Toxoplasma gondii is a major cause of focal encephalitis in patients with acquired immunodeficiency syndrome. Epiroprim, an inhibitor of dihydrofolate reductase, was evaluated in vitro and in a mouse model of acute infection for activity against T. gondii. The 50% inhibitory concentration (IC50) of epiroprim for T. gondii dihydrofolate reductase was 0.9 μM, similar to that of pyrimethamine, but epiroprim was 650-fold more selective than pyrimethamine for T. gondii compared with human dihydrofolate reductase. While intraperitoneally administered epiroprim (300 mg/kg/day for 14 days) alone was ineffective in mice acutely infected with the RH strain of T. gondii, 100% survival was seen when it was combined with orally administered sulfadiazine (375 mg/kg/day), which alone was also ineffective. Increases in survival were seen in combination with doses of sulfadiazine as low as 0.375 mg/ kg/day. Orally administered epiroprim combined with dapsone also prolonged survival. Thus, epiroprim is an active and potentially less toxic alternative to pyrimethamine for the treatment of toxoplasmosis.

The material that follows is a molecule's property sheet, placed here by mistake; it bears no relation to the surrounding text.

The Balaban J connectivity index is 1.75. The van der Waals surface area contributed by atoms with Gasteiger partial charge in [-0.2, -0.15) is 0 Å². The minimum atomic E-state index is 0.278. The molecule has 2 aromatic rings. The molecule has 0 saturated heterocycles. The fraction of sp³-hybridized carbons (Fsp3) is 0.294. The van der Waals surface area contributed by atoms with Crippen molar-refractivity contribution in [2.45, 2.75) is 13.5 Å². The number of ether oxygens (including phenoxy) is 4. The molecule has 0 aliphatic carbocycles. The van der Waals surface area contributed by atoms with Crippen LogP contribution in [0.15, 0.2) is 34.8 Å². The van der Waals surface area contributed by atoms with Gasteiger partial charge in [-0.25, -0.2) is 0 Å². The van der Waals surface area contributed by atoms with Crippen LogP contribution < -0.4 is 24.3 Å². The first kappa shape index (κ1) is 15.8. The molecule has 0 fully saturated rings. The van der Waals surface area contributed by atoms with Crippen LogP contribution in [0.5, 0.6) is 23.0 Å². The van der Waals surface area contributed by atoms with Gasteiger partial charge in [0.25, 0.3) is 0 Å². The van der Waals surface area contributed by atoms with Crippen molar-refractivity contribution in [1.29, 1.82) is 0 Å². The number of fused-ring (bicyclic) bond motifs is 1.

ASJC Scopus subject areas
- Infectious Diseases